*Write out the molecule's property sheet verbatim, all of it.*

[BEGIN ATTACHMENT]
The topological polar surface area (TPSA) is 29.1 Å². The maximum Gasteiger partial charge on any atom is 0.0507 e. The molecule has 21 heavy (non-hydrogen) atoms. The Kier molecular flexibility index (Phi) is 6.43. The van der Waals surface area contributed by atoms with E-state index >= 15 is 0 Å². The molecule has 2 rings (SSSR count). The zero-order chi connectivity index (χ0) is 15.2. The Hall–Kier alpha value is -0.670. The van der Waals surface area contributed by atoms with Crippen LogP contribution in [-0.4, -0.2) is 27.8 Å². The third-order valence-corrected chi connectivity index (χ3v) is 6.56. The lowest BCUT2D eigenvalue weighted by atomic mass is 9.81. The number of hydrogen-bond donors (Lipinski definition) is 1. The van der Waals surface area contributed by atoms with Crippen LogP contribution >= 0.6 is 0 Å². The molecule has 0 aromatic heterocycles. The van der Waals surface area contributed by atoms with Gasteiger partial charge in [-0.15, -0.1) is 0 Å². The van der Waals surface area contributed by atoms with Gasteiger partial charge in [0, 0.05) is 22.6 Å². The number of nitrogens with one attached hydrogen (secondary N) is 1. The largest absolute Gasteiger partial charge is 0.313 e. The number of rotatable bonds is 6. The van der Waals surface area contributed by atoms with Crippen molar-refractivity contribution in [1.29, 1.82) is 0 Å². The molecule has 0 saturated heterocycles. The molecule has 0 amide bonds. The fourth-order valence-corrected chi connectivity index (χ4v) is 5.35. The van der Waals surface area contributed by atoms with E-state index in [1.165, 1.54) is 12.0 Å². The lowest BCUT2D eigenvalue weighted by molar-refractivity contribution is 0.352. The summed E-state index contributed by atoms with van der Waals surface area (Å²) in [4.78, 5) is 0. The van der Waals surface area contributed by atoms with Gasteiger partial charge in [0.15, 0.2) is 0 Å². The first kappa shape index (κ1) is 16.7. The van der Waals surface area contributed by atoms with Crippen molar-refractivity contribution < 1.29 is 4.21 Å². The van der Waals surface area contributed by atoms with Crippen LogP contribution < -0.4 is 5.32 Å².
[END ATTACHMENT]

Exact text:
The topological polar surface area (TPSA) is 29.1 Å². The maximum Gasteiger partial charge on any atom is 0.0507 e. The molecule has 21 heavy (non-hydrogen) atoms. The Kier molecular flexibility index (Phi) is 6.43. The van der Waals surface area contributed by atoms with E-state index >= 15 is 0 Å². The molecule has 2 rings (SSSR count). The zero-order chi connectivity index (χ0) is 15.2. The Hall–Kier alpha value is -0.670. The van der Waals surface area contributed by atoms with Crippen LogP contribution in [-0.4, -0.2) is 27.8 Å². The third-order valence-corrected chi connectivity index (χ3v) is 6.56. The lowest BCUT2D eigenvalue weighted by atomic mass is 9.81. The number of hydrogen-bond donors (Lipinski definition) is 1. The van der Waals surface area contributed by atoms with Crippen LogP contribution >= 0.6 is 0 Å². The molecule has 0 aromatic heterocycles. The van der Waals surface area contributed by atoms with Gasteiger partial charge in [-0.15, -0.1) is 0 Å². The van der Waals surface area contributed by atoms with Gasteiger partial charge in [0, 0.05) is 22.6 Å². The number of nitrogens with one attached hydrogen (secondary N) is 1. The largest absolute Gasteiger partial charge is 0.313 e. The number of rotatable bonds is 6. The van der Waals surface area contributed by atoms with Crippen molar-refractivity contribution in [1.29, 1.82) is 0 Å². The molecule has 0 saturated heterocycles. The molecule has 0 amide bonds. The fourth-order valence-corrected chi connectivity index (χ4v) is 5.35. The van der Waals surface area contributed by atoms with E-state index in [1.165, 1.54) is 12.0 Å². The lowest BCUT2D eigenvalue weighted by molar-refractivity contribution is 0.352. The summed E-state index contributed by atoms with van der Waals surface area (Å²) in [4.78, 5) is 0. The van der Waals surface area contributed by atoms with Gasteiger partial charge in [0.15, 0.2) is 0 Å². The first kappa shape index (κ1) is 16.7. The van der Waals surface area contributed by atoms with Crippen molar-refractivity contribution < 1.29 is 4.21 Å². The van der Waals surface area contributed by atoms with Crippen LogP contribution < -0.4 is 5.32 Å².